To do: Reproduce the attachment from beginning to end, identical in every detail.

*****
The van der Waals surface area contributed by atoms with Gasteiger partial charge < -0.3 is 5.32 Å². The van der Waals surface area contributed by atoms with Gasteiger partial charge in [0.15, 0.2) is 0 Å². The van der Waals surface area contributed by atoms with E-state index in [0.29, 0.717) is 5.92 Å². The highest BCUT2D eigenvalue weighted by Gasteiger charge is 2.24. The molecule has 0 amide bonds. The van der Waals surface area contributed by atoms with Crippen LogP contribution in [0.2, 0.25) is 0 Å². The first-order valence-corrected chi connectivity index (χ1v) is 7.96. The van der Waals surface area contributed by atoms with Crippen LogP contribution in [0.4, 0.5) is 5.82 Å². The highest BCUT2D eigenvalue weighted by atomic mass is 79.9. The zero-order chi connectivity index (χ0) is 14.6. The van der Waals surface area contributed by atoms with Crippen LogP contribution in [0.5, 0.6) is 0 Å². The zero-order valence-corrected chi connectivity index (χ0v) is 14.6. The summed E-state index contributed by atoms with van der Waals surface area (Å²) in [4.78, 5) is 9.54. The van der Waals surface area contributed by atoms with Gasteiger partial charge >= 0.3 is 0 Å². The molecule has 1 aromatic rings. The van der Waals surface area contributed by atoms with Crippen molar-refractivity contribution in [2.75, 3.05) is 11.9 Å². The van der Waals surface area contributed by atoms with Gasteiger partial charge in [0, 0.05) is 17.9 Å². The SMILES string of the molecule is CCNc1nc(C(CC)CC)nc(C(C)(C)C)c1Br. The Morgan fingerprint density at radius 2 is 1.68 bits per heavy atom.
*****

The van der Waals surface area contributed by atoms with Gasteiger partial charge < -0.3 is 5.32 Å². The van der Waals surface area contributed by atoms with Gasteiger partial charge in [0.15, 0.2) is 0 Å². The van der Waals surface area contributed by atoms with E-state index in [0.29, 0.717) is 5.92 Å². The highest BCUT2D eigenvalue weighted by Gasteiger charge is 2.24. The molecule has 0 amide bonds. The van der Waals surface area contributed by atoms with Crippen LogP contribution in [0.2, 0.25) is 0 Å². The first-order valence-corrected chi connectivity index (χ1v) is 7.96. The van der Waals surface area contributed by atoms with Crippen LogP contribution in [0.4, 0.5) is 5.82 Å². The highest BCUT2D eigenvalue weighted by atomic mass is 79.9. The zero-order chi connectivity index (χ0) is 14.6. The van der Waals surface area contributed by atoms with Crippen LogP contribution in [0.5, 0.6) is 0 Å². The zero-order valence-corrected chi connectivity index (χ0v) is 14.6. The summed E-state index contributed by atoms with van der Waals surface area (Å²) in [4.78, 5) is 9.54. The van der Waals surface area contributed by atoms with Gasteiger partial charge >= 0.3 is 0 Å². The molecule has 1 aromatic rings. The van der Waals surface area contributed by atoms with Crippen molar-refractivity contribution in [2.75, 3.05) is 11.9 Å². The van der Waals surface area contributed by atoms with Gasteiger partial charge in [0, 0.05) is 17.9 Å². The SMILES string of the molecule is CCNc1nc(C(CC)CC)nc(C(C)(C)C)c1Br. The Morgan fingerprint density at radius 2 is 1.68 bits per heavy atom.